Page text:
An outspoken regime critic and leader of a minority ethnic community has gone missing in Tajikistan. The country’s internet users have largely missed his disappearance. The reactions from those who have paid attention to this case show that xenophobic attitudes run deep within Tajik society.
Category Archives: Politics
A Tajik journalist and critic of the regime is in hospital after being stabbed in Moscow.
The netizens in Tajikistan have little doubt that the attack on the journalist was politically motivated and that it was a taste of things to come in the months leading to presidential elections due in November. Read on Global Voices Online >>
Triggered by the murder of a senior security official, a conflict has recently erupted between government forces and former warlords in eastern Tajikistan. Although many different factors might have played into the government’s decision to order the military operation, at its core the intrusion aimed at completing the regime’s long-term agenda of eradicating former opposition commanders. By ordering the military operation in GBAO, the central government has demonstrated that it will no longer permit former opposition commanders or any other groups or individuals to rival the power of state organs in the country.
BACKGROUND: On July 24, the government of Tajikistan sent special-purpose police units and army troops into Khorog, the capital of the Mountainous Badakhshan Autonomous Province (commonly known by its Russian acronym GBAO), in the country’s east. Hundreds of troops supported by helicopter gunships and armoured vehicles marched into the town on the border with Afghanistan, cutting it off from the rest of the country. Landline, mobile, and internet connections to the isolated region were disconnected.
Officially the offensive was ordered to capture four local strongmen accused by the government of involvement in the killing of Major-General Abdullo Nazarov, the head of the provincial branch of the State Committee on National Security (GKNB, formerly the KGB), on July 21. The authorities claim that the main perpetrator of the general’s death was his subordinate within the regional GKNB branch, Colonel Tolib Ayombekov, who had served as deputy head of a border post on the frontier with Afghanistan. Ayombekov denied the charge. Nevertheless, following the general’s death, the government demanded that Ayombekov and three other local strongmen – Imomnazar Imomnazarov, Mamadboqir Mamadboqirov and Yodgor Shomusallamov – turn themselves in to the police. At the same time, the authorities publicly accused the four individuals of being involved in the smuggling of narcotics, tobacco, and gemstones, and also in human trafficking and banditry.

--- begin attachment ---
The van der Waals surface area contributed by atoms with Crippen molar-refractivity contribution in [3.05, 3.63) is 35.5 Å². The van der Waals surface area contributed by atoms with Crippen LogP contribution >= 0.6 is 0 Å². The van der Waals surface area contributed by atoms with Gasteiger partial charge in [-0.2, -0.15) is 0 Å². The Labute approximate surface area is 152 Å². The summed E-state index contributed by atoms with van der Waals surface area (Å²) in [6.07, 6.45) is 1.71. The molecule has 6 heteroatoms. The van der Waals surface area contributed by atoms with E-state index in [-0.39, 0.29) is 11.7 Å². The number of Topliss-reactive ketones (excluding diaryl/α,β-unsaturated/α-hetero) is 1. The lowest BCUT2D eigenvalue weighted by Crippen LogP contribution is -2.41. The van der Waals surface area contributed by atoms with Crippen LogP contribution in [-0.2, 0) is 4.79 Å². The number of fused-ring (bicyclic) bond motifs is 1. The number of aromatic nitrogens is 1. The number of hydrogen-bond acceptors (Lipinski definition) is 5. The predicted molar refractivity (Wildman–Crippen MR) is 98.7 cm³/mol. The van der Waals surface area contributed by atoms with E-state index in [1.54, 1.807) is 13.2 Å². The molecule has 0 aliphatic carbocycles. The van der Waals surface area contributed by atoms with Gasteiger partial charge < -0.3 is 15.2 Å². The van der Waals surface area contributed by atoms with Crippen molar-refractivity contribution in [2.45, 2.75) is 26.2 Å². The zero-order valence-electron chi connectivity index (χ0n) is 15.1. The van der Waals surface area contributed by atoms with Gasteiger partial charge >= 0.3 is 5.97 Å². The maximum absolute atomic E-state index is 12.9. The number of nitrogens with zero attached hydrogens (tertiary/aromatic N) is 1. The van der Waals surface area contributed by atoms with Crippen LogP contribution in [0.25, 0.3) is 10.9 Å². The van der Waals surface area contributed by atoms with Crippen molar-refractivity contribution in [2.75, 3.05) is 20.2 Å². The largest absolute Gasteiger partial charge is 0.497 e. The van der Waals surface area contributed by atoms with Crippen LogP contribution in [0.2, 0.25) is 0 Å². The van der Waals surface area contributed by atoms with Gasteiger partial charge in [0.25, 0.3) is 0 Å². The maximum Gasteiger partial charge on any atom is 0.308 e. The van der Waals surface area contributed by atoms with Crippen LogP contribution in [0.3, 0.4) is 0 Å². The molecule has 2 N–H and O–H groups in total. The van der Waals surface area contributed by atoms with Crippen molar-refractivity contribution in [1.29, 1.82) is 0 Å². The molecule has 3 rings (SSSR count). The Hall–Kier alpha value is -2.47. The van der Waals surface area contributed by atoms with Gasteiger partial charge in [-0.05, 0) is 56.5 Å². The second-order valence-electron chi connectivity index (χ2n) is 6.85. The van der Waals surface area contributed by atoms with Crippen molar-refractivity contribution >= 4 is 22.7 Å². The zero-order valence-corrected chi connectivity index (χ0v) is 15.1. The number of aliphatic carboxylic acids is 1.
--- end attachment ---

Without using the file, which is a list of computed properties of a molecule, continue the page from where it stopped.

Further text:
On May 21, Muhiddin Kabiri, the leader of the opposition Islamic Revival Party of Tajikistan (IRPT) announced that his party will reward Tajik athletes who bring home medals from the forthcoming Summer Olympic Games in London. Each medalist will receive a one-bedroom apartment in the country’s capital Dushanbe. Such an apartment can cost anything between US$ 30,000 and US$ 80,000. According to Kabiri, the move aims to support the country’s athletes who manage to achieve results at high-performance international competitions despite limited financial assistance from the government. “Our main goal in offering to reward Olympic success is to support the nation’s sportsmen and to call on other individuals, political parties, and organizations to follow suit,” he said. “Tajik athletes should receive all the support they need because they represent our country and build its image. I will be happy if this also helps to strengthen our party’s image.”
IRPT’s decision to reward potential Olympic medalists has obvious political objectives. In Tajikistan, sports remain severely underfunded and even the top performing athletes often struggle to make ends meet. Therefore, by offering incentives to the Olympians, Central Asia’s only Islamic party aims to demonstrate its willingness to do tangible things for the country. Kabiri appears certain to become IRPT’s candidate for the presidential elections next year. Earning additional public support will help him in challenging the incumbent president, Emomali Rahmon, who will seek reelection for another seven-year term in 2013.
The authorities have also promised handsome cash rewards for Olympic medals. In January, President Rahmon announced that the government will pay the country’s Olympians 300,000 somoni (US$ 63,000) for gold; 250,000 somoni (US$ 52,500) for silver, and 200,000 somoni (US$ 42,000) for bronze medals. The mayor of Dushanbe has also offered one-bedroom apartments for each gold medal; 45,000 somoni (US$ 9,400) for silver, and 35,000 somoni (US$ 7,300) for Olympic bronze. In addition, Tajikistan’s largest private bank, Oriyonbonk, which is owned by a relative of Rahmon’s, has promised that each Tajik medalist in London will receive a luxury car.